Transcript of a Press Briefing by Thomas C. Dawson, Director, External Relations Department, IMF

May 27, 2004

Director, External Relations Department
International Monetary Fund
Thursday, May 27, 2004
Washington, D.C.

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MR. DAWSON: I am Tom Dawson, Director of External Relations at the IMF, and this is another of our regular briefings.

I would also like to note, as evidenced by our declining attendance, that today marks the start of web casts of these briefings. We will see whether anyone is watching, or whether they are just sleeping in. But if you are watching, welcome. And if no one comes to future briefings we will have the External Relations staff asking the questions.


MR. DAWSON: Though our viewers cannot ask questions right now, let me assure you, we are working on that, and the Media Relations Division will be informing subscribers to the Media Briefing Center when we are ready to launch the next phase of the web casts. I would just like to explain to the press here, and to those watching, that we are web casting the briefing under embargo. The idea is to encourage journalists outside Washington, and particularly in our member countries abroad, to participate. But we want to keep the playing field level, so to speak, for the press here in Washington, who have been such a loyal fan base.

I would like to announce that Mr. Rato's official start date at the Fund is June 7th. That is when he will formally assume his Managing Director duties here in Washington. We will keep you informed about his travel plans and press-rated events in the near future.

I would like to make a couple of operational announcements before I take questions. As you may know from the announcement on our website's public engagement section, Deputy Managing Director Carstens participates today in a conference on scaling up poverty reduction in Shanghai, a World Bank/Chinese Government sponsored conference. And tomorrow he will participate in a conference on Latin America, and the EU heads of State, in Guadalajara, Mexico. We are looking forward to seeing how he pulls that off, but I am told that it is possible.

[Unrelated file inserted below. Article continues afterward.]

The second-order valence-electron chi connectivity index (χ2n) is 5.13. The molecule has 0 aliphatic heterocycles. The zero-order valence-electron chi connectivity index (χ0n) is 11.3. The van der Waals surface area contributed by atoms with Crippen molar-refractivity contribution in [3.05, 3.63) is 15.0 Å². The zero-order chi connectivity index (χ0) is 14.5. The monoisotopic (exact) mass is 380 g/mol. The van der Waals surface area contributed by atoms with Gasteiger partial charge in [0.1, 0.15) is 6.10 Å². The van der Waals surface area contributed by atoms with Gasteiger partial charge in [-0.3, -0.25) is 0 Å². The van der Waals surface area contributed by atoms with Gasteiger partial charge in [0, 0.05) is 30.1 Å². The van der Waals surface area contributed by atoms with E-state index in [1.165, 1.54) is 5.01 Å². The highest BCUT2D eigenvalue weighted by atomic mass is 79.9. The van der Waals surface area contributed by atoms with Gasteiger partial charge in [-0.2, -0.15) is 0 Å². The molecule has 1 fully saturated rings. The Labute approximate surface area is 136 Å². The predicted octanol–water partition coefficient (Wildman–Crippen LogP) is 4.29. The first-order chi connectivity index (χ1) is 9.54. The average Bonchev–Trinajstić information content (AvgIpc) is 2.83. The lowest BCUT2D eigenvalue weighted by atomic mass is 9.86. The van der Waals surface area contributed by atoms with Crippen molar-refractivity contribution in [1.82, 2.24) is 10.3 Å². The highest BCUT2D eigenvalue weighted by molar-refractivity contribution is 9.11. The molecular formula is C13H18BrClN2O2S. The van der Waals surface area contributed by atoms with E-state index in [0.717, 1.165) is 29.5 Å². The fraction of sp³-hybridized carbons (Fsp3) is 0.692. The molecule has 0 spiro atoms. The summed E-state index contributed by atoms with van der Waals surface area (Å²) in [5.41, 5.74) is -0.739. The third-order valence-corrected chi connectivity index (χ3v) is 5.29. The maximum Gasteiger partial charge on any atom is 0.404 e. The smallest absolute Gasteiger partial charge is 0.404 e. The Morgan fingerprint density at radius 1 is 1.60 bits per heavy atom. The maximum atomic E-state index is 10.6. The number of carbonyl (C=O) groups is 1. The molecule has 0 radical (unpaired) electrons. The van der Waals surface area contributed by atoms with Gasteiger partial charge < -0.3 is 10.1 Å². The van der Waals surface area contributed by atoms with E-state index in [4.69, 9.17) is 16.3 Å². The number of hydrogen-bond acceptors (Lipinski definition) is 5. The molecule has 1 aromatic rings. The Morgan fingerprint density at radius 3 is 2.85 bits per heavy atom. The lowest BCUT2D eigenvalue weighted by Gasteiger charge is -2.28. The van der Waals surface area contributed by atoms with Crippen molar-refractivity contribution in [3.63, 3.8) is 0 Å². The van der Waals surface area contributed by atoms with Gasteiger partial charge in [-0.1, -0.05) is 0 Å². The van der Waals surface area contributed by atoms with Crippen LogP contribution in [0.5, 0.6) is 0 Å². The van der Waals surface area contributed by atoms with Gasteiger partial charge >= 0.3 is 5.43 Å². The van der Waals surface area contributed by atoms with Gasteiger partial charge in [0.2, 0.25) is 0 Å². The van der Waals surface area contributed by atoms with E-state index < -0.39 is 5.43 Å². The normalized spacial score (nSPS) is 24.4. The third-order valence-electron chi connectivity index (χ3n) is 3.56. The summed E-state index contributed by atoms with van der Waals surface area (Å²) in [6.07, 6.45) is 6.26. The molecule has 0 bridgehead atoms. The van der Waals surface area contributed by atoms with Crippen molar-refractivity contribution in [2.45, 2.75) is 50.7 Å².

Today at noon in this very room, we will be hosting a book forum on standards and codes, part of our public book forums that we hold periodically on topics related to the work of the Fund. Today's forum features a book edited by Benu Schneider, a respected expert in international finance, currently based in the Globalization and Development Strategies Division at UNCTAD. You are all welcome to attend the forum.

And now I would be happy to take any questions that you may have, please, observing proper etiquette.

QUESTIONER: A couple of questions. One on the Dominican Republic. They are having problems with their program, or sort of seem to be in a wait-and-see attitude. How can you update us on that, on their Second Review, I think it is?

And regarding Argentina, there seem to be signs of some flexibility on their debt negotiations. I was wondering if you could comment on that, and also on their decision to--on this export tax, this 20 percent export tax on gas, if you have a reaction to that?

MR. DAWSON: On the Dominican Republic, the Fund Management has offered its congratulations to President-elect Fernandez, and note the orderly election and high turnout, reinforcing the Dominican Republic's strong democracy. We have assured the President-elect of the Fund staff's willingness to be able to work with him. We also welcome the incumbent President Mejia's commitment to full cooperation during the transition, in fact, note the new government will only take office on August the 16th, so it is critical that both teams work closely together in the interim to take the decisive measures necessary to restore macroeconomic stability and market confidence.

I do not have--and I would expect that there will be a staff mission there in the near future. I do not have a particular time or particular timing to announce for you at this point, but when it does go down there, we will in our normal fashion let you know.